When the world refuses to make a space for your work, sometimes you just have to make your own.
Born in London, raised in Christchurch, New Zealand and of Ghanaian descent, the multi-genre musician Leila Adu’s early childhood already spanned continents. The whole time I've known her, she's never sat still for long, geographically or artistically. Her music defies categories; critics’ descriptions of her sound include comparisons to Nina Simone, Joanna Newsom and PJ Harvey. She’s released jazz records, composed music for orchestras and percussion groups, taught music in prisons, and most recently has reinvented herself as DJ Black Rainbow, a socially conscious party-starter.
I first met Leila as a teenager at a bar a mutual friend had opened as a venue for avant-garde musicians and artists who’d been squeezed out of every other profit-driven space in town. At that point, she was heavily involved in the free jazz/experimental music scene in Wellington and through working on various theater productions together, soon became the cool older sister I’d never had. I’ve come to conceive of her over our many years of friendship as someone who is constantly battling expectations of who she should be.
It’s been a blessing to reconnect in the lonely metropolis that is New York while she’s been working towards a PhD in music composition at Princeton University. With few employment prospects available upon graduating, Leila has once again decided to move on, this time to Paris, and as always, she leaves a trail of broken bands in her midst. I got to sit down with her for Mask Magazine (her favorite magazine, she claims) before she leaves.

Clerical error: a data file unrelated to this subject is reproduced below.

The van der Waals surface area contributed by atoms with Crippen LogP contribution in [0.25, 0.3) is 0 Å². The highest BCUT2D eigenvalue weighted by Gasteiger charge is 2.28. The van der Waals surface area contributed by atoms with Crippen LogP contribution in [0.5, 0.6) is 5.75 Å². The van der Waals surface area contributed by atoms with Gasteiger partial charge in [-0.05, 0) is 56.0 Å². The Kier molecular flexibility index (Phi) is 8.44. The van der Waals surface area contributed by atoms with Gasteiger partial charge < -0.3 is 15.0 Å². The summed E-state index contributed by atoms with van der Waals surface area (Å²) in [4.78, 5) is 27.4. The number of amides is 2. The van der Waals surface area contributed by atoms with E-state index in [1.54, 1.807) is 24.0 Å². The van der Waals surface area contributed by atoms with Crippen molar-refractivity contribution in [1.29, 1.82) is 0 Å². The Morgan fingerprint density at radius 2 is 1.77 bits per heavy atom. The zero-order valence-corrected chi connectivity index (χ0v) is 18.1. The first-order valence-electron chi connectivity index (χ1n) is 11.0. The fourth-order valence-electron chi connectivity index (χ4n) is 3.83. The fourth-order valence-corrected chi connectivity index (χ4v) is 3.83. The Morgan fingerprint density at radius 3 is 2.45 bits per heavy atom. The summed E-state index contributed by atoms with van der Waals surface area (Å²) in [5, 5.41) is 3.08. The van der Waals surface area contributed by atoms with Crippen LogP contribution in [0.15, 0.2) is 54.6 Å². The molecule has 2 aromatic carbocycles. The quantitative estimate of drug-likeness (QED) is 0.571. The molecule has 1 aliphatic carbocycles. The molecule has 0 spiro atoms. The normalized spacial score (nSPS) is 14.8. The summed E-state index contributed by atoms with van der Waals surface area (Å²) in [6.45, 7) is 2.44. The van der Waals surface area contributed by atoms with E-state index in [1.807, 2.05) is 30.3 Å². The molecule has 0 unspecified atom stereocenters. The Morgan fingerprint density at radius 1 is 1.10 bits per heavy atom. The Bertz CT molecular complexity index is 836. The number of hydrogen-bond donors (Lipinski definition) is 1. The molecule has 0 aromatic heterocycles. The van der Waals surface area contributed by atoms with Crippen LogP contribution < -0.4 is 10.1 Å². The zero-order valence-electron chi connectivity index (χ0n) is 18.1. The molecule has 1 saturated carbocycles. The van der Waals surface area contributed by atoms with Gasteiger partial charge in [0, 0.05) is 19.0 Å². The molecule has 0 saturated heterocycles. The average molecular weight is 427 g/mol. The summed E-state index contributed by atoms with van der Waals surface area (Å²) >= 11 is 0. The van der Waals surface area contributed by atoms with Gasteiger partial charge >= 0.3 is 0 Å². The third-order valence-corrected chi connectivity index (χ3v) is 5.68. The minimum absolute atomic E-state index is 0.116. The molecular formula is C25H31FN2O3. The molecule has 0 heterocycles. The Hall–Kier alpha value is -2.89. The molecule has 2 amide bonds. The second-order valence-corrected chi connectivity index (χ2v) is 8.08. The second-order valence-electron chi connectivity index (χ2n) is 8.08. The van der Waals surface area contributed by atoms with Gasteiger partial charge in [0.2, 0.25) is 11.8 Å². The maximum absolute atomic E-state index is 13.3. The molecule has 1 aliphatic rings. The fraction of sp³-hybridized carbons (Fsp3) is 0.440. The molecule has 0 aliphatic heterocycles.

Leila, I’ve known you since I was 16 and it seems you cannot sit still! Why the constant ants in your pants? What are some of the best things about constantly traveling? What do you find exhausting about it?
I’m baby of people from different continents and was born in another. Traveling is part of my anatomy. I find a lot of time for stillness though –I prioritize it. The best things are seeing the faces of people you don’t know and somehow knowing them, feeling human kindness and smiling. Saying “yes” to a new experience because you are somewhere new and it makes sense. Eating new food. Collaborating with musicians and artists. Bureaucracy is exhausting and after a while the newness becomes exhausting too. Then you want to be home and quiet. I cherish silence.
Aside from shifting location, you also alternate between different music styles. In New Zealand, you were heavily embedded in the experimental/free jazz scene. Last week, an orchestra played one of your compositions at St Paul’s Cathedral. What sorts of things inspire or motivate your musical transitions?
When I write a score, or words, I always end up color coding them. I think musically in colors and feels, maybe a bit like a Kandinsky painting. For me, an orchestra is a color but so is a Moog synth. The notes call for different colors. Sometimes there is just a piano and that’s fine too.